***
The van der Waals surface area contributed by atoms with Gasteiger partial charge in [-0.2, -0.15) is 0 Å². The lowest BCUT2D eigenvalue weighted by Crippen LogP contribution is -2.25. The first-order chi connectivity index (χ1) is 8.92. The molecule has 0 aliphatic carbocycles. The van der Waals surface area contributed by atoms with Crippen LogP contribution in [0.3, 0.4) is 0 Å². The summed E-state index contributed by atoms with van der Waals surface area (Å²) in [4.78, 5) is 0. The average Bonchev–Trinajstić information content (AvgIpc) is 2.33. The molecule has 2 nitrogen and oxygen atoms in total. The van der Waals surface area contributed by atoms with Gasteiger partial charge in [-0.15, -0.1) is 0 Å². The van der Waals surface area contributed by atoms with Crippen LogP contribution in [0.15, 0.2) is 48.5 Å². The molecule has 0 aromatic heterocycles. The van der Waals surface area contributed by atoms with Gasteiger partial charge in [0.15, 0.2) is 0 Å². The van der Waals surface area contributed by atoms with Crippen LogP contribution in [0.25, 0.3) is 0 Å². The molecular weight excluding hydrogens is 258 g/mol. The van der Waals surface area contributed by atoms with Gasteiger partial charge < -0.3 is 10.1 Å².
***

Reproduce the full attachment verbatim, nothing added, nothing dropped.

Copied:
The van der Waals surface area contributed by atoms with Gasteiger partial charge in [-0.2, -0.15) is 0 Å². The lowest BCUT2D eigenvalue weighted by Crippen LogP contribution is -2.25. The first-order chi connectivity index (χ1) is 8.92. The molecule has 0 aliphatic carbocycles. The van der Waals surface area contributed by atoms with Crippen LogP contribution in [0.3, 0.4) is 0 Å². The summed E-state index contributed by atoms with van der Waals surface area (Å²) in [4.78, 5) is 0. The average Bonchev–Trinajstić information content (AvgIpc) is 2.33. The molecule has 2 nitrogen and oxygen atoms in total. The van der Waals surface area contributed by atoms with Gasteiger partial charge in [-0.15, -0.1) is 0 Å². The van der Waals surface area contributed by atoms with Crippen LogP contribution in [0.15, 0.2) is 48.5 Å². The molecule has 0 aromatic heterocycles. The van der Waals surface area contributed by atoms with Gasteiger partial charge in [0.15, 0.2) is 0 Å². The van der Waals surface area contributed by atoms with Crippen LogP contribution in [0.25, 0.3) is 0 Å². The molecular weight excluding hydrogens is 258 g/mol. The van der Waals surface area contributed by atoms with Gasteiger partial charge < -0.3 is 10.1 Å².